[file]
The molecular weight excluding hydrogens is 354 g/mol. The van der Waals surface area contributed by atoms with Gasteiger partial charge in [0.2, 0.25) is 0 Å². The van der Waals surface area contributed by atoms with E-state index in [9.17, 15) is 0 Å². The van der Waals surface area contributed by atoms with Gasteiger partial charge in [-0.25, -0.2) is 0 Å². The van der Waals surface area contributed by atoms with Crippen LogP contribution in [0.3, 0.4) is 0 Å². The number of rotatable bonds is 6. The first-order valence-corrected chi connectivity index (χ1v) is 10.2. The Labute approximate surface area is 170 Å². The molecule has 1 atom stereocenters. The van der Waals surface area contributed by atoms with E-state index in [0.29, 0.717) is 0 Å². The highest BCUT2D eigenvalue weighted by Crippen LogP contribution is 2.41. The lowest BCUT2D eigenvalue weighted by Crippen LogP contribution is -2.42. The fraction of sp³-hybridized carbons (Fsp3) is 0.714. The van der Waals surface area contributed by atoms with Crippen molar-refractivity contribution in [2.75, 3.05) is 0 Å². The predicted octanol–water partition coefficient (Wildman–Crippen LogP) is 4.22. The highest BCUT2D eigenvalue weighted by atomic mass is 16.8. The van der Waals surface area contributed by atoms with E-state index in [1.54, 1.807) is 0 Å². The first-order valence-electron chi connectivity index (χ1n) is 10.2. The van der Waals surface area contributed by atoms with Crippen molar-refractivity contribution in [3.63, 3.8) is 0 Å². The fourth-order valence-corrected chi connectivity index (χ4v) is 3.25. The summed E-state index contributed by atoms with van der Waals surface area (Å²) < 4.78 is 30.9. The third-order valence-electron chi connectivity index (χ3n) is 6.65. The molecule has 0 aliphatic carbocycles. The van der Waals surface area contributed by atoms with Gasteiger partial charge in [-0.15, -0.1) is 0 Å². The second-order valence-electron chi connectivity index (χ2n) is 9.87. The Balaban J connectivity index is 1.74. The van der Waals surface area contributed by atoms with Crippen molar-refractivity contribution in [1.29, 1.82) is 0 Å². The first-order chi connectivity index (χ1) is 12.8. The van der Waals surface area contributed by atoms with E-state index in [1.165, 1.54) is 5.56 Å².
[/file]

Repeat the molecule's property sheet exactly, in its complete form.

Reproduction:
The molecular weight excluding hydrogens is 354 g/mol. The van der Waals surface area contributed by atoms with Gasteiger partial charge in [0.2, 0.25) is 0 Å². The van der Waals surface area contributed by atoms with E-state index in [9.17, 15) is 0 Å². The van der Waals surface area contributed by atoms with Gasteiger partial charge in [-0.25, -0.2) is 0 Å². The van der Waals surface area contributed by atoms with Crippen LogP contribution in [0.3, 0.4) is 0 Å². The number of rotatable bonds is 6. The first-order valence-corrected chi connectivity index (χ1v) is 10.2. The Labute approximate surface area is 170 Å². The molecule has 1 atom stereocenters. The van der Waals surface area contributed by atoms with E-state index in [0.29, 0.717) is 0 Å². The highest BCUT2D eigenvalue weighted by Crippen LogP contribution is 2.41. The lowest BCUT2D eigenvalue weighted by Crippen LogP contribution is -2.42. The fraction of sp³-hybridized carbons (Fsp3) is 0.714. The van der Waals surface area contributed by atoms with Crippen molar-refractivity contribution in [2.75, 3.05) is 0 Å². The predicted octanol–water partition coefficient (Wildman–Crippen LogP) is 4.22. The highest BCUT2D eigenvalue weighted by atomic mass is 16.8. The van der Waals surface area contributed by atoms with E-state index in [1.54, 1.807) is 0 Å². The first-order valence-electron chi connectivity index (χ1n) is 10.2. The van der Waals surface area contributed by atoms with Crippen molar-refractivity contribution in [3.63, 3.8) is 0 Å². The fourth-order valence-corrected chi connectivity index (χ4v) is 3.25. The summed E-state index contributed by atoms with van der Waals surface area (Å²) < 4.78 is 30.9. The third-order valence-electron chi connectivity index (χ3n) is 6.65. The molecule has 0 aliphatic carbocycles. The van der Waals surface area contributed by atoms with Gasteiger partial charge in [-0.15, -0.1) is 0 Å². The second-order valence-electron chi connectivity index (χ2n) is 9.87. The Balaban J connectivity index is 1.74. The van der Waals surface area contributed by atoms with Crippen molar-refractivity contribution in [1.29, 1.82) is 0 Å². The first-order chi connectivity index (χ1) is 12.8. The van der Waals surface area contributed by atoms with E-state index in [1.165, 1.54) is 5.56 Å².